Transparency: It Cuts Both Ways
Transparency in business can be a very good thing. Sharing timely, relevant and accurate information with employees is an ethical and respectful practice that can help steer a business or organization away from failure and toward success.
Employees seek and appreciate leaders and managers who freely share information. A recent study conducted by TINYpulse that analyzed data from approximately 300 companies and more than 40,000 responses found that management transparency was the top factor when determining employee happiness. The more transparent leaders were, the more employees trusted them.
To cc or to not cc
Sharing information with employees and customers can enable workspace awareness, build trust and help companies achieve goals. Moreover, transparency can enable better decision making. But transparency also has an opposite side – a “blind side” of excessively sharing critical information that can backfire and threaten to cause more business pain than gain for everyone.
The development and utilization of transparency does not guarantee success. For example, managers and leaders who excessively share too much “what” and not enough “why” often create a blaming culture that discourages employees and diminish motivation. Too much transparency of employee errors can also result in people hiding innovative ideas. Elevated levels of visibility of mishaps can reduce creativity as people fear the watchful eye of their superiors.
Furthermore, managers who consistently use transparency in order to punish bad behavior and recognize good work may also communicate moral standards that are impossible to meet. When employees have this impression, they are motivated to resist, resulting in less citizenship behavior. Even the best employees can and will occasionally make mistakes.
Another seemingly innocent attempt to exhibit a sincere emblem of transparency is when managers and employees include everyone involved in email correspondence. David De Cremer at the University of Cambridge recently studied organizations in which cc’ing others on email was the norm; and those in which colleagues were only occasionally cc’ed. De Crèmer found that distrust was significantly higher in the organizations where cc’ing was the norm. De Cremer’s results indicate that people evaluate this practice as signaling distrust, which reduced their trust in and commitment to the organization. Conversely, those organizations where colleagues almost never cc’ed others were held to be the least distrustful.
Despite the outcome of this research, many managers and employees utilize widespread methods of electronic transparency within their daily interactions, including the common use of email. Many individuals consider that the greater the number of people involved, the smarter decisions will be and the greater the buy-in. The potential ensuing issue, however, is that it typically takes much longer to come to a decision when several people are included in a long chain of emails.
While transparency in digital communications is not the panacea, there can be no doubt that organizations now operate in an expanding universe of information technology. Shareholders, employees and the general public live and work in a world where, on average, over 2.5 million users share content on Facebook, 350,000 tweets are sent, and 270,000 snaps are shared through Snapchat in a single minute. As a result, employees and consumers in the current marketplace expect more transparency and disclosure.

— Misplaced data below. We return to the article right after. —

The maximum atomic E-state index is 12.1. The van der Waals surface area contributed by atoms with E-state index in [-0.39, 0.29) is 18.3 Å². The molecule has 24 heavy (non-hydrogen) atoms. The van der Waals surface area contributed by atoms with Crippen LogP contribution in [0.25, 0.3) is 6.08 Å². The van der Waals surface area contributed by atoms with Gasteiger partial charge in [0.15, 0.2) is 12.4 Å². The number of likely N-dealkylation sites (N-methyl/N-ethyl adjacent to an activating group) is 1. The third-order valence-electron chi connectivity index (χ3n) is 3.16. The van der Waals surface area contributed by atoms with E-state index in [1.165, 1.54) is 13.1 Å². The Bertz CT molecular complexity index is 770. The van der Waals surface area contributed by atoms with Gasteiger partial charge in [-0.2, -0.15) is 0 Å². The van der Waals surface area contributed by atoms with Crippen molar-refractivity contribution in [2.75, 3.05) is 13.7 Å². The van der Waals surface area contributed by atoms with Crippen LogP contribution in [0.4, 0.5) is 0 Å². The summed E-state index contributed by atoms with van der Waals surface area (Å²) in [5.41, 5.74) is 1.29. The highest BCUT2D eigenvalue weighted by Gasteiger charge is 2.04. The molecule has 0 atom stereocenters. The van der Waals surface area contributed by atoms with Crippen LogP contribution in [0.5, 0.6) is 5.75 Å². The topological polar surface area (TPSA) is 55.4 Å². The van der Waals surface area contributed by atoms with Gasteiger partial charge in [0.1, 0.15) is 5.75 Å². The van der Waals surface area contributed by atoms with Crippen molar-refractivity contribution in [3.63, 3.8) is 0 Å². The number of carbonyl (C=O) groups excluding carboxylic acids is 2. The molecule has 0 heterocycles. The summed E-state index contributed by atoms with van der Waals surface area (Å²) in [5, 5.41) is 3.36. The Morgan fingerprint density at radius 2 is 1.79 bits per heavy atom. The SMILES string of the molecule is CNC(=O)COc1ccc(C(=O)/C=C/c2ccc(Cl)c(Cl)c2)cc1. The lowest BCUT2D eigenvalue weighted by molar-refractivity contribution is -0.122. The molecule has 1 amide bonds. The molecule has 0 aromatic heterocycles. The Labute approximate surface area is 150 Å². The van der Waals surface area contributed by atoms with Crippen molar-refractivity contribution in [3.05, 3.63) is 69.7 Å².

The Double-edged Sword
In the quest to garner greater employee and customer trust, engagement and productivity, a number of businesses utilize progressive transparency initiatives and programs. For example, in an effort to reduce employee frustration, Buffer reveals the salaries of each employee by name. Whole Foods, which was recently acquired by Amazon, labels its food products so customers can tell if they contain GMOs (genetically modified organisms). Zappos promotes an extranet that gives vendors complete visibility into their business in order to improve the lives of their sellers and backers.
In order for transparency to serve as a catalyst for sound ethical decisions and subsequent actions, managers and leaders need to distinguish why they should share information and how to balance transparency against risks related to privacy and confidentiality. They also need to know how to responsibly share information and especially so when using emails and other messaging services to communicate with employees and the general public. Behind every email is a person. Thus, the biggest risks are not emails and browsing websites, but how people in organizations use these technologies.
Transparency is a double-edge sword. It cuts both ways. The lack of an effective transparency game plan can hinder rather than help effectuate organizational objectives and employees’ abilities to fulfil the core business.
On the other hand, transparency reveals a silver lining in regards to ethical practices. Transparency can help businesses and organizations become more responsible and respected corporate and social citizens. And responsible and respected citizens seldom go out of business.